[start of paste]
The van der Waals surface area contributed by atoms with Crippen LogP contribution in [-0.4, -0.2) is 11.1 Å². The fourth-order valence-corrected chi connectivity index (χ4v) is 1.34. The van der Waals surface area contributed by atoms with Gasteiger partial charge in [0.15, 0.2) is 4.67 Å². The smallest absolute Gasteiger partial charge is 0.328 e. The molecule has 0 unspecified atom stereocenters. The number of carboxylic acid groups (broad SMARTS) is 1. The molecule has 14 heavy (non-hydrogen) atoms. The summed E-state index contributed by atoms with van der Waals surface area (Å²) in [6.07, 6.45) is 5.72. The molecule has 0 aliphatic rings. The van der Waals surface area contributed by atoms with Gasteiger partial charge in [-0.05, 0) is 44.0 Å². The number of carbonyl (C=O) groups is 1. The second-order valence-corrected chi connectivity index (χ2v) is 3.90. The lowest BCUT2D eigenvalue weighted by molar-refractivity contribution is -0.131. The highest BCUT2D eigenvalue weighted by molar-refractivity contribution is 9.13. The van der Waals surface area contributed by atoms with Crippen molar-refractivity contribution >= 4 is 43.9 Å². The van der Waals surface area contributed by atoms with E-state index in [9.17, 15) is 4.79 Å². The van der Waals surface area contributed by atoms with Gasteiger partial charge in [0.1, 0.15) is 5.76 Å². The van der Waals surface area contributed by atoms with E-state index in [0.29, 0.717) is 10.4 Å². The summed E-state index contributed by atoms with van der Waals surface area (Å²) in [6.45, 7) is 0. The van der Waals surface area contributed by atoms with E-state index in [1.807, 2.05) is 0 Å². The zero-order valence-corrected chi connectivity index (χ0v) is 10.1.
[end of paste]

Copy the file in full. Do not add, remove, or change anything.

The van der Waals surface area contributed by atoms with Crippen LogP contribution in [-0.4, -0.2) is 11.1 Å². The fourth-order valence-corrected chi connectivity index (χ4v) is 1.34. The van der Waals surface area contributed by atoms with Gasteiger partial charge in [0.15, 0.2) is 4.67 Å². The smallest absolute Gasteiger partial charge is 0.328 e. The molecule has 0 unspecified atom stereocenters. The number of carboxylic acid groups (broad SMARTS) is 1. The molecule has 14 heavy (non-hydrogen) atoms. The summed E-state index contributed by atoms with van der Waals surface area (Å²) in [6.07, 6.45) is 5.72. The molecule has 0 aliphatic rings. The van der Waals surface area contributed by atoms with Gasteiger partial charge in [-0.05, 0) is 44.0 Å². The number of carbonyl (C=O) groups is 1. The second-order valence-corrected chi connectivity index (χ2v) is 3.90. The lowest BCUT2D eigenvalue weighted by molar-refractivity contribution is -0.131. The highest BCUT2D eigenvalue weighted by molar-refractivity contribution is 9.13. The van der Waals surface area contributed by atoms with Crippen molar-refractivity contribution >= 4 is 43.9 Å². The van der Waals surface area contributed by atoms with E-state index in [9.17, 15) is 4.79 Å². The van der Waals surface area contributed by atoms with Gasteiger partial charge in [0.1, 0.15) is 5.76 Å². The van der Waals surface area contributed by atoms with E-state index in [0.29, 0.717) is 10.4 Å². The summed E-state index contributed by atoms with van der Waals surface area (Å²) in [6.45, 7) is 0. The van der Waals surface area contributed by atoms with E-state index in [1.807, 2.05) is 0 Å². The zero-order valence-corrected chi connectivity index (χ0v) is 10.1.